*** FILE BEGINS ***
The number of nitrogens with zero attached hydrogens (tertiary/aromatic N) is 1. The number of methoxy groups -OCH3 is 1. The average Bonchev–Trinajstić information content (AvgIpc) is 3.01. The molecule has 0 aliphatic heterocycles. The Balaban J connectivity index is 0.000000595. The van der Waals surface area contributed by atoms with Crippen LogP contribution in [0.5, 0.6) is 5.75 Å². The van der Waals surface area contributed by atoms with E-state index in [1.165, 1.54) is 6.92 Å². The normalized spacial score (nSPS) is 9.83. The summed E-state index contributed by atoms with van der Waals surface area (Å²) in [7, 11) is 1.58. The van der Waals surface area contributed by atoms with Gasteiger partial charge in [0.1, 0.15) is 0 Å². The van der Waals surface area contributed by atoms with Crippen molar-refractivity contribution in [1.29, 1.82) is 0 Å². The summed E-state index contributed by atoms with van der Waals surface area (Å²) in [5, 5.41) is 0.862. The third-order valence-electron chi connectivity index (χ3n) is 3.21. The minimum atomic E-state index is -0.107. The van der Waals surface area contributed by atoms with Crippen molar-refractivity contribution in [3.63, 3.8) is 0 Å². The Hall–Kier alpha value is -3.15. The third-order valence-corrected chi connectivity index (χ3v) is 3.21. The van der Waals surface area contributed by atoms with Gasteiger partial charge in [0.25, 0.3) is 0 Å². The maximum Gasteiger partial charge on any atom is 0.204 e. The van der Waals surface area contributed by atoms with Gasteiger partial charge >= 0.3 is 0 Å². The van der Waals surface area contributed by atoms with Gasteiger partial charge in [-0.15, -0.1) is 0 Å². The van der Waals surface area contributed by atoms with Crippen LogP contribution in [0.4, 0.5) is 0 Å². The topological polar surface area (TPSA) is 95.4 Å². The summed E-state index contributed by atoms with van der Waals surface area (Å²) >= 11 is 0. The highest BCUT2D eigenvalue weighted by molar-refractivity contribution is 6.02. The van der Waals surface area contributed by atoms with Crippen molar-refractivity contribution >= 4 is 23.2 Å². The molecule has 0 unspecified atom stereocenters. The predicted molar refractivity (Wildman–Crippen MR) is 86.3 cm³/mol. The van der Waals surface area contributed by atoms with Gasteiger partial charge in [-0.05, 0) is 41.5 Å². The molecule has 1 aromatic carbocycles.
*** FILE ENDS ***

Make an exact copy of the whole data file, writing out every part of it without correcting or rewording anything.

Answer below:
The number of nitrogens with zero attached hydrogens (tertiary/aromatic N) is 1. The number of methoxy groups -OCH3 is 1. The average Bonchev–Trinajstić information content (AvgIpc) is 3.01. The molecule has 0 aliphatic heterocycles. The Balaban J connectivity index is 0.000000595. The van der Waals surface area contributed by atoms with Crippen LogP contribution in [0.5, 0.6) is 5.75 Å². The van der Waals surface area contributed by atoms with E-state index in [1.165, 1.54) is 6.92 Å². The normalized spacial score (nSPS) is 9.83. The summed E-state index contributed by atoms with van der Waals surface area (Å²) in [7, 11) is 1.58. The van der Waals surface area contributed by atoms with Gasteiger partial charge in [0.1, 0.15) is 0 Å². The van der Waals surface area contributed by atoms with Crippen molar-refractivity contribution in [1.29, 1.82) is 0 Å². The summed E-state index contributed by atoms with van der Waals surface area (Å²) in [5, 5.41) is 0.862. The third-order valence-electron chi connectivity index (χ3n) is 3.21. The minimum atomic E-state index is -0.107. The van der Waals surface area contributed by atoms with Crippen molar-refractivity contribution in [3.63, 3.8) is 0 Å². The Hall–Kier alpha value is -3.15. The third-order valence-corrected chi connectivity index (χ3v) is 3.21. The van der Waals surface area contributed by atoms with Gasteiger partial charge in [0.25, 0.3) is 0 Å². The maximum Gasteiger partial charge on any atom is 0.204 e. The van der Waals surface area contributed by atoms with Gasteiger partial charge >= 0.3 is 0 Å². The van der Waals surface area contributed by atoms with Gasteiger partial charge in [-0.15, -0.1) is 0 Å². The van der Waals surface area contributed by atoms with Crippen LogP contribution in [0.4, 0.5) is 0 Å². The topological polar surface area (TPSA) is 95.4 Å². The summed E-state index contributed by atoms with van der Waals surface area (Å²) >= 11 is 0. The highest BCUT2D eigenvalue weighted by molar-refractivity contribution is 6.02. The van der Waals surface area contributed by atoms with Crippen molar-refractivity contribution >= 4 is 23.2 Å². The molecule has 0 unspecified atom stereocenters. The predicted molar refractivity (Wildman–Crippen MR) is 86.3 cm³/mol. The van der Waals surface area contributed by atoms with Gasteiger partial charge in [-0.05, 0) is 41.5 Å². The molecule has 1 aromatic carbocycles.